The Lively Blog



Stay up to date on the latest news delivered straight to your inbox

Does My Flexible Spending Account (FSA) Rollover?

Lauren Hargrave · June 23, 2020 · 5 min read


Deciding how much to contribute to your Flexible Spending Account (FSA) at the beginning of your plan year can feel like it’s half fortune telling and half science. The good news is that two policies: the FSA Rollover and the FSA Grace Period can help alleviate the stress of choosing the exact correct amount to contribute to your FSA each year.

FSA basics

FSAs are savings accounts into which you can deposit pre-tax money in order to pay for qualified medical expenses. They must be employer-sponsored (meaning they aren't available in the private market), but unlike HSAs, they aren’t tied to a specific type of health insurance plan.

You must choose the annual amount you want to contribute during your open enrollment period and your employer will then deduct the appropriate amount from each paycheck. If you want to change your elected contribution levels outside of open enrollment, you can typically do so only if you’ve experienced a qualifying life event like getting married or having a child.

There are three types of FSAs:

  • Healthcare FSAs

  • Dependent Care FSAs

  • Limited Purpose FSAs.

Healthcare FSAs

Contributions to Healthcare FSAs are intended to help participants pay for out-of-pocket medical expenses (i.e. qualified medical expenses) that include, but are not limited to: deductibles, copays, prescriptions, over-the-counter drugs for which you have a prescription (insulin refills don't need a prescription), out-of-pocket dental and vision care, crutches, blood sugar test kits and bandages. You can’t use your contributions to pay for health insurance premiums, over-the-counter drugs without a prescription, long-term care or any expense covered under your health insurance plan.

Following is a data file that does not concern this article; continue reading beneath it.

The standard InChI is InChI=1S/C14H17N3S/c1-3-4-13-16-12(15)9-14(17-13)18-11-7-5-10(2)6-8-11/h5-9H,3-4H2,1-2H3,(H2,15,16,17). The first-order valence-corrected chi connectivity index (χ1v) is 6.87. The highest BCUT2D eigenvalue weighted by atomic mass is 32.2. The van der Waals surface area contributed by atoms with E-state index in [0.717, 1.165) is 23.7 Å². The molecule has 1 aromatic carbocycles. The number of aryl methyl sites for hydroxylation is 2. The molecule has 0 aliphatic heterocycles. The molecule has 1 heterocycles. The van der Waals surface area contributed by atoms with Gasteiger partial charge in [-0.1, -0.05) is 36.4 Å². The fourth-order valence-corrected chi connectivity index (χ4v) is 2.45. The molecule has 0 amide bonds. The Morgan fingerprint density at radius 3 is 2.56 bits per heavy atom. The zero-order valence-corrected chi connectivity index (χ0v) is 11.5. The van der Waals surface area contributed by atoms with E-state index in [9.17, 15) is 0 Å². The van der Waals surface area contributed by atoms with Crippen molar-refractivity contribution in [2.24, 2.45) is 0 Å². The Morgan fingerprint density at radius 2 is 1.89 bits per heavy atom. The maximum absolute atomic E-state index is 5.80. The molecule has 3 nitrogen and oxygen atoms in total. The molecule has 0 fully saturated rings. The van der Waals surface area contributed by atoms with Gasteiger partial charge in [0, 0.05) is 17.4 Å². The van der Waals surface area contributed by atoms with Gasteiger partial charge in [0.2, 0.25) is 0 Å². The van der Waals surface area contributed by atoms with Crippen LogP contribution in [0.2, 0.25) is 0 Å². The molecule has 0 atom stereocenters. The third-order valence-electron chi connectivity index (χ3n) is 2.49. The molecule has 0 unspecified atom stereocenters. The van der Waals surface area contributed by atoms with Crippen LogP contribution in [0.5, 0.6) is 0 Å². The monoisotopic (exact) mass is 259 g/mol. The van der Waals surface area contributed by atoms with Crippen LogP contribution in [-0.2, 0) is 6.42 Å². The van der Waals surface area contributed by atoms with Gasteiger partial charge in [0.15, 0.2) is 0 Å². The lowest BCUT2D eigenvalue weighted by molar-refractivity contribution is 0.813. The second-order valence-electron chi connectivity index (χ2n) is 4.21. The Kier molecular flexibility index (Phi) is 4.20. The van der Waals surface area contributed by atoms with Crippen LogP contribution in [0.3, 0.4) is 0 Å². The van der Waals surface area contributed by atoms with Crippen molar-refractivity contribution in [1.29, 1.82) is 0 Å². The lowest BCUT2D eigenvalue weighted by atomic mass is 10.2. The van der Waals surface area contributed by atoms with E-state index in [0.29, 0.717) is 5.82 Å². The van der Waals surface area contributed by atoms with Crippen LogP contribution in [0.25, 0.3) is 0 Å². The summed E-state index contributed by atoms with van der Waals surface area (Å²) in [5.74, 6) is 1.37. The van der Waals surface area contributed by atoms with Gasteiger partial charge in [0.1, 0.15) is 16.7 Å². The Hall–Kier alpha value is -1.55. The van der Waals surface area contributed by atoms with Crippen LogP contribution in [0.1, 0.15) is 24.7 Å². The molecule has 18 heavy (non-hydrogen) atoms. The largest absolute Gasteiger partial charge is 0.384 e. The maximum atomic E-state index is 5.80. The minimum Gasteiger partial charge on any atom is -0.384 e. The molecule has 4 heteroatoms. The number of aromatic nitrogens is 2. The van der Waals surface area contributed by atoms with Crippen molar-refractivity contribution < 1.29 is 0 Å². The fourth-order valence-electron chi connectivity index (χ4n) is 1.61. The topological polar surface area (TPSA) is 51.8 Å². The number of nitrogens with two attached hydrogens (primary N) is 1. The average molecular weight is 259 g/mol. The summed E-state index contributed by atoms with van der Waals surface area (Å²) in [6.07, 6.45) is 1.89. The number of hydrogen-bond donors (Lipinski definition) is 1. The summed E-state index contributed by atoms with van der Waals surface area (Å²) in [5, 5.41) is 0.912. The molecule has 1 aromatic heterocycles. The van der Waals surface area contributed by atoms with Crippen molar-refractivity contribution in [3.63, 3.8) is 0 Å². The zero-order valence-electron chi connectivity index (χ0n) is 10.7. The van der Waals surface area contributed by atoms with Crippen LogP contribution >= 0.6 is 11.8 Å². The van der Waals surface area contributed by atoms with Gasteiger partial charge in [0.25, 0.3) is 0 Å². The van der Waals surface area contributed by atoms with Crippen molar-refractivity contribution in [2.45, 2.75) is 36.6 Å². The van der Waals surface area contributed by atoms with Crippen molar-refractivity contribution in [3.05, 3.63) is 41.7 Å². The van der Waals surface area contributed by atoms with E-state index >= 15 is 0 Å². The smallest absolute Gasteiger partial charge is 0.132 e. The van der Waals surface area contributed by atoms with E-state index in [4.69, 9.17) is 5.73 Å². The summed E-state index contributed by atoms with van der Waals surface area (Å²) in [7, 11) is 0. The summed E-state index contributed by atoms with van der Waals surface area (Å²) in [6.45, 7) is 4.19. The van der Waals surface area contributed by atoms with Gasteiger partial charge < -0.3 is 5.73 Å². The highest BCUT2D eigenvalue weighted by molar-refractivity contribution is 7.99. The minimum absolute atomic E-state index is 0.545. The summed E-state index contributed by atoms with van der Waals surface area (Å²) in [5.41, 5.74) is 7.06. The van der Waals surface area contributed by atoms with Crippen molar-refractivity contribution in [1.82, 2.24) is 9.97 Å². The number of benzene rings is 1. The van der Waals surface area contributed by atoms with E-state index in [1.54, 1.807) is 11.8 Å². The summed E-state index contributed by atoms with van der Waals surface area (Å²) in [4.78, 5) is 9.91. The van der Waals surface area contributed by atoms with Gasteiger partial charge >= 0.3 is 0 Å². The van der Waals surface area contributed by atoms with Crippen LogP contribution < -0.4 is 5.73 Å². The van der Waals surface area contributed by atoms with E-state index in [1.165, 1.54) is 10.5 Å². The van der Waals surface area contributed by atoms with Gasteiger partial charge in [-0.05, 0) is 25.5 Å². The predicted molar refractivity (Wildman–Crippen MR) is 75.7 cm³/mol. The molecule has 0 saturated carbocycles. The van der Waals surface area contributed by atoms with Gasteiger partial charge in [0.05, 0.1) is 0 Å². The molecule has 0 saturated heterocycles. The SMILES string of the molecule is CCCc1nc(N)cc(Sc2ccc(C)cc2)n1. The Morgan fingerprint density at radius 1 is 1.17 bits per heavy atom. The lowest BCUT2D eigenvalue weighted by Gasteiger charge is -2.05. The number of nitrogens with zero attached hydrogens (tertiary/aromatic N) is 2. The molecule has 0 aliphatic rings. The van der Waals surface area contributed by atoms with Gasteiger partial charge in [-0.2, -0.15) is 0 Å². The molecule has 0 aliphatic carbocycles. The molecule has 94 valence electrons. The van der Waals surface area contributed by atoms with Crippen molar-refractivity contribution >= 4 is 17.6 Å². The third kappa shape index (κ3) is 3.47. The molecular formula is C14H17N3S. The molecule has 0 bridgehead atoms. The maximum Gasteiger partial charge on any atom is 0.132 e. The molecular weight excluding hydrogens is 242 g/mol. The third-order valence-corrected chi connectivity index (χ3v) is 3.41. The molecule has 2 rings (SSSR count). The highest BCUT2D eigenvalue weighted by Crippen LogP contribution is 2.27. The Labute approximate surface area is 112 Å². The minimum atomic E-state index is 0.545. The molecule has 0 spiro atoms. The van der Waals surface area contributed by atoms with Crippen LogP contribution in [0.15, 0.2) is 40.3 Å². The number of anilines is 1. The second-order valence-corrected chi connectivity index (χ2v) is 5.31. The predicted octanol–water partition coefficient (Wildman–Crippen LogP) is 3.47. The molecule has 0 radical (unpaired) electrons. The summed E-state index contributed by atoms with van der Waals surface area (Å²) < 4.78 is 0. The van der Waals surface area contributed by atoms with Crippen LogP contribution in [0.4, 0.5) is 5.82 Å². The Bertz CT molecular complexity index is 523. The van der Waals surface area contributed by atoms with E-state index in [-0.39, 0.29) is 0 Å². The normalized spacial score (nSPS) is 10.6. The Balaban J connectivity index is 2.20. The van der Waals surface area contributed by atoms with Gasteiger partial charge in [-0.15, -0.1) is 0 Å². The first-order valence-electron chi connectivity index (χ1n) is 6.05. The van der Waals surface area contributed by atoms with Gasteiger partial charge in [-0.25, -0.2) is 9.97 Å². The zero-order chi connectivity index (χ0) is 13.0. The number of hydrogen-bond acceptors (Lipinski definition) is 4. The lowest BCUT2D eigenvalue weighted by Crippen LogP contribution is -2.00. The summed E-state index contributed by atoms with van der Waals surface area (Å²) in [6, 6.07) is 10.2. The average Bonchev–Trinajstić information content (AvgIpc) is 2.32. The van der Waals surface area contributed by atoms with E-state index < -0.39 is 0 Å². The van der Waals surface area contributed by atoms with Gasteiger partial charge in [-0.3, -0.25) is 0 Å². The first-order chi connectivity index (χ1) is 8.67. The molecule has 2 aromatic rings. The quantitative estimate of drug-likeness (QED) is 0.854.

Dependent Care FSA

Dependent Care FSAs were created to help working parents and caregivers pay for child or adult daycare of dependents who live with them the majority of the time. The care for which contributions pay must be essential to allowing the parent(s) and caregivers to work or look for work (so no date nights). The list of allowable expenses includes: nannies, babysitters, daycare, preschool, summer day camp, and before and after school care for children under the age of 13; and adult daycare for a spouse, parent, or other relative who is physically or mentally disabled.

Limited Purpose FSAs

Limited Purpose FSAs can only be used to pay for out-of-pocket dental and vision expenses.

FSA Contribution Limits, Expirations and Rollovers

The FSA contribution limits, which are set by the IRS each year, for the three types of FSAs are as follows:

  • Healthcare FSA: $3,050 in 2023 and $3,200 in 2024. You can use this money to pay for medical expenses for you, your spouse and any dependents which you claim on your tax return. If both you and your spouse have an FSA, you can each contribute up to the maximum contribution limit.

  • Dependent Care FSA: $5,000 for a married couple filing jointly, or $2,500 for each individual FSA if you each have a separate account.

  • Limited Purpose FSA: $3,050 in 2023 and $3,200 in 2024. You can use this money to pay for you, your spouse and your dependents.

Until 2012, there were no such things as FSA rollovers or grace periods. If you didn’t spend your total contributed amount by the end of your plan year, you forfeited any remaining funds back to your employer. But this led to wasteful spending at the end of each plan year as participants raced to find something on which they could use their leftover savings. But then the IRS and Treasury Department made a rule change that truly benefited people contributing to these types of accounts.

Now, employers have the option to EITHER allow employees to rollover up to $610 in 2023 and $640 in 2024 OR they can give employees a 2 ½ month grace period following the end of the plan year during which employees can use any remaining funds. Here are a couple of examples of how this works:

Example 1: The FSA Rollover